In line with previous literature,3 authors confirm the lack of association between the degree of airflow obstruction and the number of concomitant disorders. However, this study only provides the evidence about 3 comorbidities, although they are the most important, which relate to the individual's function. Impaired 6MWT and 6MWT-derived variables (speed, work, exercise-induced oxygen saturation) have an additional predictive value of mortality in patients with COPD,13 however this performance could be influenced by other coexisting diseases (i.e. musculoskeletal disorders) and factors that have not been taken into account by the authors. In addition, no information was given about the severity of each of these 3 comorbidities, nor about ongoing therapies for managing them.

We recognize that hypertension, coronary heart disease and diabetes are frequent forms of multimorbidity influencing the individual's function as single diseases or clustering together.3, 8, 14 Indeed, authors have confirmed that these chronic diseases have a negative impact on the exercise capacity, here recorded as both the reduction in meters walked and the increased scores of the items assessing function in the COPD Assessment Test (CAT). Therefore, accurate assessment and count of comorbidities in the characterization of patients with COPD contribute to predicting their outcomes and risk of mortality.12

Another problem with the present data might be that the presence of hypertension, coronary heart disease and diabetes was self-reported and/or derived by the assumed medications, there was no objective assessment. Recently, it has been shown that self-reporting may result in underestimation of chronic diseases and multimorbidity.15

Walking performance, however, does not exclusively represent the functional capacity of patients with COPD. We can only speculate on whether there is direct correlation between 6MWT and the individual's physical activity (PA), since a good degree of exercise tolerance is pivotal to performing complex kinds of activities in daily living. In COPD subjects, lower levels of PA are associated with higher degree of severity16 and a worse prognosis.17 A decline to low PA over time is associated with an increased mortality risk in those with COPD but also those without.18 This suggests that it is important to assess and encourage PA in the earliest stages of COPD in order to maintain it at the highest possible level, as this is associated with better prognosis. However, PA cannot be derived by the submaximal exercise test in the COPD population, nor did authors measure PA in their study sample. A deeper discussion on the existing links between exercise performance and PA should be taken in consideration in order to understand the extent to which other chronic co-existing diseases might limit function in patients with COPD.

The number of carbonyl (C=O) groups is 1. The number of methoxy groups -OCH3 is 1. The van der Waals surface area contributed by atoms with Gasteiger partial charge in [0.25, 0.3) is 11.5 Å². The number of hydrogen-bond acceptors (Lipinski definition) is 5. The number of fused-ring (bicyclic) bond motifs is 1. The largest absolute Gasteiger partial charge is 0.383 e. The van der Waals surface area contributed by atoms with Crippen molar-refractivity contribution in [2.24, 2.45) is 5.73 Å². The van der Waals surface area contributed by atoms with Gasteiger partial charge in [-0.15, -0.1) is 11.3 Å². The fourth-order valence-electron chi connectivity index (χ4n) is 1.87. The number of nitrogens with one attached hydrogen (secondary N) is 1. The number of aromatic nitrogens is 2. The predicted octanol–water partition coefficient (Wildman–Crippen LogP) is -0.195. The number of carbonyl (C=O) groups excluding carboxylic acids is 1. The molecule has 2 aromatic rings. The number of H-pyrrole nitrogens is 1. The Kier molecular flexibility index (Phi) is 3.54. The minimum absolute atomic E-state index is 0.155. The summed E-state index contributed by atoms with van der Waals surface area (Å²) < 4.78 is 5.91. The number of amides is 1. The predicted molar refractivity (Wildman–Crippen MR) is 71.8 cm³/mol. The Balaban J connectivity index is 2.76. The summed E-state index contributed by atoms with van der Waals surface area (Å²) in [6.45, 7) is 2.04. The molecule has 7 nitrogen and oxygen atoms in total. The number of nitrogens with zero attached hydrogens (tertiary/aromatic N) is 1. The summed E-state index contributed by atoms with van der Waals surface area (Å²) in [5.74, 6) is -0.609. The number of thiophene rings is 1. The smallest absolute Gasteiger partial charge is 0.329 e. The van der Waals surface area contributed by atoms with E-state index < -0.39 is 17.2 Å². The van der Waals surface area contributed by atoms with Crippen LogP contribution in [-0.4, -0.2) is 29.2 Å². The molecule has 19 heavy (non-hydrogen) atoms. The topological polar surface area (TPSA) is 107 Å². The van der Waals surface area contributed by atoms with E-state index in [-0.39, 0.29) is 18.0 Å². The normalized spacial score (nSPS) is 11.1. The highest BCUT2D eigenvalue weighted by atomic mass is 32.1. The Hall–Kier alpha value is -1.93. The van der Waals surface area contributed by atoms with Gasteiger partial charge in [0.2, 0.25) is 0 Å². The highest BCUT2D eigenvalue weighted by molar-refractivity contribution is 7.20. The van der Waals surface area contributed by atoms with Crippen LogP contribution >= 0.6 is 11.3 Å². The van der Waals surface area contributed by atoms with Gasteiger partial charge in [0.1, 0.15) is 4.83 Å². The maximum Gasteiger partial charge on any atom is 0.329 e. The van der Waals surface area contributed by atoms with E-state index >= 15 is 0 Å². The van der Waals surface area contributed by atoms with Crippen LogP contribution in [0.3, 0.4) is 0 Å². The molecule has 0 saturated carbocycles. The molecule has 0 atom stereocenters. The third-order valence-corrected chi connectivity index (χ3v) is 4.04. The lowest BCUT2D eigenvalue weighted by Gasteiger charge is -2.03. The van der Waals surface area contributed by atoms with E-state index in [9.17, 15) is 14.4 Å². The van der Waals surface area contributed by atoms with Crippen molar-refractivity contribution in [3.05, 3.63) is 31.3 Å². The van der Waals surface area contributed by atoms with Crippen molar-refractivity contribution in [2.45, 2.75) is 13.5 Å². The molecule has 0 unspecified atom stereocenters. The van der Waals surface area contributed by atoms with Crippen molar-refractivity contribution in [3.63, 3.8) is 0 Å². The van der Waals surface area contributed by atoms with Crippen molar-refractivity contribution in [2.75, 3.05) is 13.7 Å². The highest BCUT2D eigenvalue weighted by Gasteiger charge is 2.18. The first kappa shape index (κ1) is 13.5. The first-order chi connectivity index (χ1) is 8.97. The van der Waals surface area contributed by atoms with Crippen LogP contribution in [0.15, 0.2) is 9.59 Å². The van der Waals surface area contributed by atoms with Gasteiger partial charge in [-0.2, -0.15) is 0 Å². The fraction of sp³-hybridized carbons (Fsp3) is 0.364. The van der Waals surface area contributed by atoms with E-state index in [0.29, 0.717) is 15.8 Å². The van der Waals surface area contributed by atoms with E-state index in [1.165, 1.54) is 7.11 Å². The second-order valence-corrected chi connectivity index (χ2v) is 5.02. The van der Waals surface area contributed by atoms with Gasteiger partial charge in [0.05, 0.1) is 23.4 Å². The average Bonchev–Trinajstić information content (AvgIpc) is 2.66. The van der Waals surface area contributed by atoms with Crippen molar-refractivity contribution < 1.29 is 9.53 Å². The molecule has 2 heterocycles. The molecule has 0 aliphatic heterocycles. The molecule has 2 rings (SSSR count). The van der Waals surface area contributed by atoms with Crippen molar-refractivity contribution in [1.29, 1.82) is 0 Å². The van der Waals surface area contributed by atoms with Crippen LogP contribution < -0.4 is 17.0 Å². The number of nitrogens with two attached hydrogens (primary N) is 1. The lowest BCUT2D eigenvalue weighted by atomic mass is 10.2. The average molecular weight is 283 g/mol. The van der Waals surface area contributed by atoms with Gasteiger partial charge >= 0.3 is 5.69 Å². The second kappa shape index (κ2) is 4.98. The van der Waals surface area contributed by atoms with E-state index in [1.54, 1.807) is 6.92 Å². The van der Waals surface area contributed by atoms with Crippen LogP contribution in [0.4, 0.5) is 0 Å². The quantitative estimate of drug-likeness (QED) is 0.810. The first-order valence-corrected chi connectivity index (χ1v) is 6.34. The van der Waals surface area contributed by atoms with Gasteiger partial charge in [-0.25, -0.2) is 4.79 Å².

The cumulative effect of multimorbidity in limiting physical performance should be carefully considered when a COPD patient is assessed and managed, paying particular attention to rehabilitation. To date, pulmonary rehabilitation, including exercise training, has proved to be one of the most effective therapies for COPD patients.19, 20 Furthermore, recent studies have shown that even changes in the level of activity following rehabilitation have direct proportional effects on major outcomes in these patients.18 At present, some retrospective studies have shown worse outcomes (in terms of exercise tolerance, and perceived well-being) in COPD patients with associated heart and metabolic diseases undergoing pulmonary rehabilitation, while others reported the opposite effect.21 The reason behind this difference might be the higher degree of impairment in these patients who are generally more dyspnoeic3 and less physically active.22 However, evidence from available literature is incomplete and there is a need for adjunctive data to understand the effective role of coexisting diseases on rehabilitation outcomes in the population of COPD. For a given different pattern of response to exercise in the complex patients, a tailored intervention could be thus supposed as most important. Although the link between co-existing diseases and reduced performance during pulmonary rehabilitation has been clearly shown, the present study by Da Silva11 did not consider this aspect.

In conclusion, taking all the limitations of the present study into account, results corroborate actual debate around the impact of COPD-associated multimorbidity on physical performance and the consequences when a physical therapy is applied to patients. The topic seems to be of critical importance in order to ensure the most effective and personalized treatment for COPD patients referred for a rehabilitation course.

Corresponding author. University of Modena-Reggio Emilia, Ospedale Villa Pineta, Pavullo n/F (Modena), Italy. Tel.: +39 0536 42039; fax: +39 0536 42039.